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Stone: Sometimes Bad People Do Bad Things

by admin October 22, 2010 12:31 pm
Stone: Sometimes Bad People Do Bad Things

It's always tough when you come across a movie in which there's no one to root for. Sometimes you find yourself rooting for the least insufferable of all of them, or, more often, hoping that all of the characters die in a bus accident, but usually you tend to gravitate towards the most charismatic and entertainingly cruel of the bunch. And in this particular movie, that's Stone, Edward Norton's cornrowed convict, who displays both willful ignorance and deadly cunning in his attempts to earn himself an early parole. Norton has always loved his accents, and his streets-of-Detroit delivery is funny at first, then sad, then just plain evil. The story of how he gets from here to there doesn't have a lot of twists in it, although it meanders quite a bit, but it serves to show off the new, entertaining character he's created.

Stone's parole officer is Jack Mabry (Robert De Niro), who we learn right off the bat is a bit of a bastard. In flashback (as played by Dollhouse's resident mimic Enver Gjokaj), we see that he essentially blackmailed his wife into staying in their loveless marriage by threatening their daughter's life. Thirty years later, not much has changed, except that his wife (Frances Conroy) is a broken shell of a woman, who lives only for the Bible and her jigsaw puzzles. And Mabry, who's on the verge of retirement, seems to be a by-the-books stickler who doesn't brook any insolence or sex-talk from his cons. De Niro has played these emotionally distant characters before (most recently in Everybody's Fine), and his awkward interactions with the filter-free Stone are entertaining, especially once you realize how much Stone is testing him. Or is he? Norton goes back and forth between seeming genuine in his quest for redemption and rebirth and clearly looking for an angle, and I can't tell if it's a well-played game, two sides of his nature or simply inconsistency.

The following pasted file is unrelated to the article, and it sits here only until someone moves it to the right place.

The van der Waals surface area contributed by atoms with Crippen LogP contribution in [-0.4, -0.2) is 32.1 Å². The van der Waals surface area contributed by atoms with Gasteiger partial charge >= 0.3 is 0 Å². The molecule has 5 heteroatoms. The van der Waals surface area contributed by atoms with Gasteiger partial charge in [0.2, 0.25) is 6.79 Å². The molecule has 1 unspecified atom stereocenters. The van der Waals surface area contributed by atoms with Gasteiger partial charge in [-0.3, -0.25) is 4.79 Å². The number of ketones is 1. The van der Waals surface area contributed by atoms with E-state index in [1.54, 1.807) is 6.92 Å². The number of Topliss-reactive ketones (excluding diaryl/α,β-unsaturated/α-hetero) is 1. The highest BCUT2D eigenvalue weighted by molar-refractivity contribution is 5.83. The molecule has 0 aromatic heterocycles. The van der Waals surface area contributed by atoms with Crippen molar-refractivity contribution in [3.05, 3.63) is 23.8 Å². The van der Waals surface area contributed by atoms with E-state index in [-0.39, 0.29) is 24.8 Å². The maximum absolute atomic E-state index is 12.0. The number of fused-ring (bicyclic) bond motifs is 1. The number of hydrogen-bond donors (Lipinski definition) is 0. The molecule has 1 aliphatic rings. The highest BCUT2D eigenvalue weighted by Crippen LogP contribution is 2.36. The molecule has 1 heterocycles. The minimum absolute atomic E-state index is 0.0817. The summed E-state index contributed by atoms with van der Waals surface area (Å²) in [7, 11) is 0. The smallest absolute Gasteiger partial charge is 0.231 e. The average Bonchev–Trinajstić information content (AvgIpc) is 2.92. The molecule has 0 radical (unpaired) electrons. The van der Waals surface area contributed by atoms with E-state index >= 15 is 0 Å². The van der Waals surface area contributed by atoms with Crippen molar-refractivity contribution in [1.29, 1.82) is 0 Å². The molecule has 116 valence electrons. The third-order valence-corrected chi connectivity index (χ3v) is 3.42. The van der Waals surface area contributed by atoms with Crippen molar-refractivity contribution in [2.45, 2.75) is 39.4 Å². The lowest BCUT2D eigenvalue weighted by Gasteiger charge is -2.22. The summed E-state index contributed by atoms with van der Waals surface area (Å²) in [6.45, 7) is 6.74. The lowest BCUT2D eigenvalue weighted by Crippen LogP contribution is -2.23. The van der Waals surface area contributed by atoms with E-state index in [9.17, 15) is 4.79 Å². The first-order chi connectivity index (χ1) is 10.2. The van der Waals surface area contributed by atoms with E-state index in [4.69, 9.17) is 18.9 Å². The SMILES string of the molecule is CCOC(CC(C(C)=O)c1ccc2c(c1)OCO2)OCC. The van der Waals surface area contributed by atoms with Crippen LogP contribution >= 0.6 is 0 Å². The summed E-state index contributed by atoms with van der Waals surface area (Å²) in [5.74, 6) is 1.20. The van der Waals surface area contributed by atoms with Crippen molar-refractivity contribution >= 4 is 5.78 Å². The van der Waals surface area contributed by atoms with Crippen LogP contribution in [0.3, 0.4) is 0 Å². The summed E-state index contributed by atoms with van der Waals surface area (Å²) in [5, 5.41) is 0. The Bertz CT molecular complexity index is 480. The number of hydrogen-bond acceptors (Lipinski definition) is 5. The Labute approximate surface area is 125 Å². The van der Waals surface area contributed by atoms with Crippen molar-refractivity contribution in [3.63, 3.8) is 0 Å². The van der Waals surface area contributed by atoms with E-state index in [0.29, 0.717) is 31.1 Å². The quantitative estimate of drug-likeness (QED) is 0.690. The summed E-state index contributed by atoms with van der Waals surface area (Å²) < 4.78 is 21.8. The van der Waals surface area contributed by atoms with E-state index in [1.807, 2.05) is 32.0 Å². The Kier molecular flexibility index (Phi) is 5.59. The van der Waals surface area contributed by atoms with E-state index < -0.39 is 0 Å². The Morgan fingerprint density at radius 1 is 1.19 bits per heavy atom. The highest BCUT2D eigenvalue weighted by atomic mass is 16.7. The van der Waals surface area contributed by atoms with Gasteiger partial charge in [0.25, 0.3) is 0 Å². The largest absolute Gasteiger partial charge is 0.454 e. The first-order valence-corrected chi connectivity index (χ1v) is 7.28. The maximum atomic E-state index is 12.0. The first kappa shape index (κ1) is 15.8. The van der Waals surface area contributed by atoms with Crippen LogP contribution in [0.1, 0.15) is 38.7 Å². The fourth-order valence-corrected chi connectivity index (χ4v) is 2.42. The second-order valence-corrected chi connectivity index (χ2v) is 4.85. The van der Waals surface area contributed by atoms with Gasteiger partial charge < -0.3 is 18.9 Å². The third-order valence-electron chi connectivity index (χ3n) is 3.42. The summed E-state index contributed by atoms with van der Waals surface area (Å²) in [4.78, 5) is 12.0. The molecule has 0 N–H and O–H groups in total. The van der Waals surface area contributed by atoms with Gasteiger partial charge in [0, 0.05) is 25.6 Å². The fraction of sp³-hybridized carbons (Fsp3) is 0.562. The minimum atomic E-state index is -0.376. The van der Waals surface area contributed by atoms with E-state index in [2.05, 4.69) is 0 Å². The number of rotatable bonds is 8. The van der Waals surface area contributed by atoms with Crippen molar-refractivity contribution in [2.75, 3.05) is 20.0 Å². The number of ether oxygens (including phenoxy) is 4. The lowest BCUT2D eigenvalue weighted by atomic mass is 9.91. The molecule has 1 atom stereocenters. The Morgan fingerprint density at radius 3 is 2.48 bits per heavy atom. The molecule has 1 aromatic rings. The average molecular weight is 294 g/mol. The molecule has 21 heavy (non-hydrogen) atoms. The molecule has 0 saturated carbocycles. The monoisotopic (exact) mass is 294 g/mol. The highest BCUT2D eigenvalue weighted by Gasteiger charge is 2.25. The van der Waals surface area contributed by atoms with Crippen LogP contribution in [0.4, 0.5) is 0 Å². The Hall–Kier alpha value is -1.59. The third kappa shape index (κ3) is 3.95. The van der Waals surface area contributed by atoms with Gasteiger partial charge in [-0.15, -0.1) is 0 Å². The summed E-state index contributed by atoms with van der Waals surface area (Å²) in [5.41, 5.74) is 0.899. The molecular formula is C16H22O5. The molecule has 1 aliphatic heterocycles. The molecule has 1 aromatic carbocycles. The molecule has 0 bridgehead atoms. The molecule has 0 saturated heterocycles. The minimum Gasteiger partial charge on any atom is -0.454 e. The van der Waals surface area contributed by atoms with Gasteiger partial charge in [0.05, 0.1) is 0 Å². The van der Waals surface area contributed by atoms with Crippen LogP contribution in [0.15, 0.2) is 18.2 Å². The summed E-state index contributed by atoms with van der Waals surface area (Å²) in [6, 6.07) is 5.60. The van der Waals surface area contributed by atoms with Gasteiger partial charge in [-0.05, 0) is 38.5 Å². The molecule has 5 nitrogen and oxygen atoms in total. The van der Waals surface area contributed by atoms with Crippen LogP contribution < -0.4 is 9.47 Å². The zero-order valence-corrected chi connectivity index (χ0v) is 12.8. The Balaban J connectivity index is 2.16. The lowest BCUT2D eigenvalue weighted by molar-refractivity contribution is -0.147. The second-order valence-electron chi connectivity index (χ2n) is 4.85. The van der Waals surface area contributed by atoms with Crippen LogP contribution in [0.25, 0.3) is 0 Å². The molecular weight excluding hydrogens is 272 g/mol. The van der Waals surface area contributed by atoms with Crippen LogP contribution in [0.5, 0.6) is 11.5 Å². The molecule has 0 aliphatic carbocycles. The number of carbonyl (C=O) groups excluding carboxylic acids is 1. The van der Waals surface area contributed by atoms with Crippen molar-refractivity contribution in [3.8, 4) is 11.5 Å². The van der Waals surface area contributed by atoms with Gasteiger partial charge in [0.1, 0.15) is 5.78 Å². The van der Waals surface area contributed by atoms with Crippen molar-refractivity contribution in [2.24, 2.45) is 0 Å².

Jovovich, playing Stone's wife Lucetta, is the third point in the triangle, a day care center employee whom Stone points at Mabry, knowing that her good-girl looks and raw sexuality will make Mabry putty in her hands. You initially question how much Stone knows about her methods of coercion, and how much of a pawn she is in all of this, but Jovovich plays the part differently depending on who she's with and what the scene hopes to accomplish. She succeeds in ensnaring Mabry, despite his button-down attitude and general self-loathing, and also in tipping off Mrs. Mabry that something weird is going on, driving her deeper into her misery. Conroy doesn't really have too much to do other than look defeated, but she's a somber presence in the background, and she's the only thing in the movie that says there are consequences to the game that's being played. Otherwise, it's just a standard love con, pulled by two bad people on a third, that doesn't really do too much to change up the story besides attempt to elevate it with a lot of talk about hearing God's plans for people. Although it would have been nice to, y'know, see it.

Did you see Stone? Let us know what you thought below, then see De Niro's least Oscar-worthy performances!

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